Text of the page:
Why should I have spine surgery in the United States?
Canadians enjoy a great healthcare system. But sometimes the wait can be long for specialized surgical procedures that can get the person back to their life. According to a 2016 report by the Commonwealth Fund, 29% of adults waited two months or longer, compared to 6% for the those in the United States. In Canada 18% of adults had to wait longer than 4 months for non-emergency surgery, compared to 7% in the U.S. Another report by the Fraser Institute in 2014 showed that 52,513 Canadians traveled to the United States for elective surgeries rather than wait 6 months or longer for surgery in Canada. The report also documented that the number of Canadians accessing healthcare in the U.S. was growing rapidly at 25% increase each year.
Unlike in the United States, appointments with specialists in Canada are determined by the government’s assigned “priority and need,” rather than the patient’s desire, and willingness to pay, for a knee replacement or back surgery to get back to work or their favorite sport.
The Fraser Institute report that in addition to wating for treatment, the Canadian patient has to be very “patient” through the diagnostic process as well. The report noted that the average waiting time for an MRI — which is the typically one of the basic diagnostic tests to identify the presence of a herniated disc in the back — is three months. The report added that aside from the person having to endure pain symptoms, waiting several months “can have serious consequences such as increased pain, suffering, and … in certain instances result in poorer medical outcomes —transforming potentially reversible illnesses or injuries into chronic, irreversible conditions, or even permanent disabilities.” Request More Information
When is a herniated disc an emergency?
Such is the case with back and neck pain. Unlike other medical issues where pain is a good indicator of an emergency or urgent need for care, with back and neck problems pain is not necessariy a good indicator of an emergency symptom.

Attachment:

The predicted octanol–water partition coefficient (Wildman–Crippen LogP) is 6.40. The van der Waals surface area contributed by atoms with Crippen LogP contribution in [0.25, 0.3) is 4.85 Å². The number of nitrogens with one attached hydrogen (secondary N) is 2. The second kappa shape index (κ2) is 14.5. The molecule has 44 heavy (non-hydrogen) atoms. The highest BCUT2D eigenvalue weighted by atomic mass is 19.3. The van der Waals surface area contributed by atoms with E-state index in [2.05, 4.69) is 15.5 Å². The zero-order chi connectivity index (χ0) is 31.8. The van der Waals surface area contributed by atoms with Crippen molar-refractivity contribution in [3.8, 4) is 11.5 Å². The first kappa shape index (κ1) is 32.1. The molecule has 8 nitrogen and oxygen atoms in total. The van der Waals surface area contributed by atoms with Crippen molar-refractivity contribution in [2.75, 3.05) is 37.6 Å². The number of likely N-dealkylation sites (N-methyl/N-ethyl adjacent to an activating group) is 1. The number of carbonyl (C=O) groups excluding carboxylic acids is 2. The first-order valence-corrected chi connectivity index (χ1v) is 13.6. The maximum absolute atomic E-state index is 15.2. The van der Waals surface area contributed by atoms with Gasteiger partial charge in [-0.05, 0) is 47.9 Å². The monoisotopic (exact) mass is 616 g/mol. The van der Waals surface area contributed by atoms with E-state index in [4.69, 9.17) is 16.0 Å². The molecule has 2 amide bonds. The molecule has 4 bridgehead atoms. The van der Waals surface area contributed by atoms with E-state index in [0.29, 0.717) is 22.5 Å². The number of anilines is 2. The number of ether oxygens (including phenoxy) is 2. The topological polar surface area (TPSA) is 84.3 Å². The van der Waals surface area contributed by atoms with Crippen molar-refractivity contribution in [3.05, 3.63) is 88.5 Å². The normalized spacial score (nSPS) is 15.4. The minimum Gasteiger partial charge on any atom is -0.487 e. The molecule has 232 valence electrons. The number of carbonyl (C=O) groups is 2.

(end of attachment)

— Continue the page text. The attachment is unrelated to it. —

Yes a back spasm can be excruciating and knock a person down to their knees. But a back spasm does not require surgery.
What happens if I wait for my spine surgery?
Instead, for back and neck problems, the emergency symptoms are weakness or numbness in a hand or foot, or loss of bowel/bladder control — something many people don’t associate with a herniated disc in the back or neck or any kind of spine injury. But if these symptoms are not treated within 24 or 48 hours, the pressure of the herniated disc on the nerve root can cause permanent paralysis. This makes the numbness/weakness, or incontinence, permanent and lifelong.
Another somewhat urgent symptom for back pain and neck pain is “radicular pain” where the person feels searing pain radiating down into their leg from a herniated disc in the low back, or radiating pain into an arm from a herniated disc in the neck. While watchful waiting, or spinal injections, can be used for radicular pain, if the radiating pain symptom is not relieved over three months or so, some research studies show any subsequent surgery may not be effective in relieving the radiating pain. In this sense, extended pressure on the nerve root causes a permanent crimp in the nerve, causing it to remain in a “stuck” position and constantly transmitting a pain signal to the brain. The best analogy is to picture a car sitting on a garden hose on the driveway. If the car sits there for a month before moving, it can leave a permanent crimp in the hose. The nerve works the same way. The longer the nerve is compressed by a herniated disc, the less likely it can return to normal function.
Conseqeuntly, when a person has a herniated disc in the low back or neck, being a “patient” patient can result in lifelong disability.
So while a Canadian may well choose to endure the pain and discomfort associated with a one-year diagnosis and treatment cycle an arthritic knee joint and eventual artificial knee joint replacement, their is very real risk in delaying treatment of a herniated disc.